Category: Photo

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The Cats of University Heights: Juicy

So long ago that I can’t recall when, a tabby kitten looked out through the same spot. Glare prevented a portrait. But not on this sighting—and look who grew up! The ninety-third feline found behind door or window resides somewhere West of Park Blvd, but, ssh, I won’t say where.

I used iPhone 13 Pro for a fast Featured Image on May 31, 2022. Vitals: f/2.8, ISO 50, 1/99 sec, 77mm; 10:45 a.m. PDT. I chose the nickname for being a synonym to succulent.

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On the Rocks

For a second day we stay at Seal Beach in La Jolla and the creatures for which the area is named. Like yesterday’s shallows shot, the Featured Image comes from Nikon D70 and 70mm-300mm telephoto lens. Vitals: f/5.6, ISO 200, 1/1600 sec, 300mm; 5:09 p.m. PDT, Aug. 3, 2004. Composed as shot.

The D70 is my all-time favorite dSLR. The camera started quick, focused fast, and produced super sharp photos. There is something classic about this earlier entry into the prosumer market that Canon carved out with the Digital Rebel. But Nikon one-upped its rival with a body worthy of professionals as well as enthusiasts.

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A Good Reason to Work From Home

At one of the pricer area filling stations, located where Fourth and Washington meet in San Diego’s Hillcrest neighborhood, the price of gasoline approaches mountaineering heights. Grab your gear and head for the summit of cash required to fill the tank. For context, rounding to the nearest buck, customers paid $6.60 per gallon on May 27, 2022 and $4.94 on Oct. 15, 2021 at this location.

On the same day as the Featured Image, June 8, 2022, at my University Heights-located Valero, I filled up a half-tank for 30 bucks at $6.09 a gallon around Noon. Lady driving an Acura in the queue before my car paid $69 and some change. When I drove past a few hours later, posted price had jumped to $6.16.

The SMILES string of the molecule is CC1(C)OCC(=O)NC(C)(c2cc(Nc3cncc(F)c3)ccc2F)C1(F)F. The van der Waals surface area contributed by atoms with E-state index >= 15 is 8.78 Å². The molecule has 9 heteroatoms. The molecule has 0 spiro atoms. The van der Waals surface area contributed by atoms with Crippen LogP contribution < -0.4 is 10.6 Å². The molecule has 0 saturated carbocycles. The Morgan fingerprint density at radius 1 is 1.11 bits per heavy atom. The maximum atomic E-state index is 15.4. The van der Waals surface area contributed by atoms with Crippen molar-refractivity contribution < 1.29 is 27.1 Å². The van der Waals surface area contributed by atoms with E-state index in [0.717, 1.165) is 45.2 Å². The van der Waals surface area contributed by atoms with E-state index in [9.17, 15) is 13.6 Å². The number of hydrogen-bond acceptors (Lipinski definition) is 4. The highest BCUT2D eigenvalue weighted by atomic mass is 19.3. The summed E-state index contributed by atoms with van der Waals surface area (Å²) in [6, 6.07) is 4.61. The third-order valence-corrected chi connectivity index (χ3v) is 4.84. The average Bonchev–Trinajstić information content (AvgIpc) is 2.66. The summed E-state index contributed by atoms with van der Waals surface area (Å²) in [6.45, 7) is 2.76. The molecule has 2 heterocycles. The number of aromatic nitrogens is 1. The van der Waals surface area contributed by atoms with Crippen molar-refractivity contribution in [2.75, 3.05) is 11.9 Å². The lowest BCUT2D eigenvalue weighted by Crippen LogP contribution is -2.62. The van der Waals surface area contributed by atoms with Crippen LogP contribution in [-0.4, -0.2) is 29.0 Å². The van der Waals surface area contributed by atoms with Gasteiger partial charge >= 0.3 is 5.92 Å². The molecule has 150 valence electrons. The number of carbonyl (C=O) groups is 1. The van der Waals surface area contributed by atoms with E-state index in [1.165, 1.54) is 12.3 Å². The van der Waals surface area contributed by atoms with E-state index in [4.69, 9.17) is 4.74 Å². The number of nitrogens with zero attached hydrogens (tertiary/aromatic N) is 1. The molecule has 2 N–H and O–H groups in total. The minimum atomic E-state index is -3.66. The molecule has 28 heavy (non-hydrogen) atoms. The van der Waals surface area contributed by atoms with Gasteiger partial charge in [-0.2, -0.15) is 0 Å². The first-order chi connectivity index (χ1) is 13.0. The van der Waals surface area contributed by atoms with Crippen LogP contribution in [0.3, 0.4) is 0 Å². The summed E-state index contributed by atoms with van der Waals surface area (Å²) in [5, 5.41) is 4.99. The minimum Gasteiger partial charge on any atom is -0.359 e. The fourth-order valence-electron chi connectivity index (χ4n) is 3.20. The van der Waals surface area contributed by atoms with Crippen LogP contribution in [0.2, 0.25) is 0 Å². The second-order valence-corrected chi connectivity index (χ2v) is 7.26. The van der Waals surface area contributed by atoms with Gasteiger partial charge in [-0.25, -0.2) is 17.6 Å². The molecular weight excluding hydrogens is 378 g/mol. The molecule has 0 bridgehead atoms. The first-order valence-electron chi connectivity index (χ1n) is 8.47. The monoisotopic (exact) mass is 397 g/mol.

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The Cats of University Heights: Fabby

The ninety-second feline found behind door or window made an unexpected, and singular, appearance along the alley between Florida and Alabama, which makes the putty the eighty-ninth from the latter of the two streets to appear in the series. Perhaps I will see her again, but so far not since April 30, 2022.

I shot portraits using iPhone Pro 13 and Leica Q2, but the handset’s telephoto lens produced the better (e.g. larger-size subject) Featured Image. Vitals: f/2.8, ISO 32, 1/602 sec, 77mm; 9:58 a.m. PDT.

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Bark Art

Trust the wife to have a good eye for the amazing. Today, while walking through Old Trolley Barn Park, which is located in San Diego’s University Heights neighborhood, Annie stopped to regard tree bark and photograph it with her iPhone 13 Pro. I almost walked past, ignoring her interest. But quick examination revealed a mesmerizing mosaic that could easily be a painting hanging in an art gallery.

When she finished her impromptu shoot, I set to work with Leica Q2. For the Featured Image, I used the Macro control—activated by turning a ring around the lens barrel. Vitals, aperture manually set for both: f/4, ISO 100, 1/50 sec, 28mm; 10:57 a.m. PDT.

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Someone Explain This to Me

Please forgive me for being critical, but this is what happens when a state sends mail-in ballots to all (presumably) registered voters: Citizens post on Election Day—that’s for Primaries here in California. I came across this outgoing ballot at 11:09 a.m. PDT and wondered why not mail before the recommended May 31 or take to the dropbox inside the public library, which is a half-mile walk?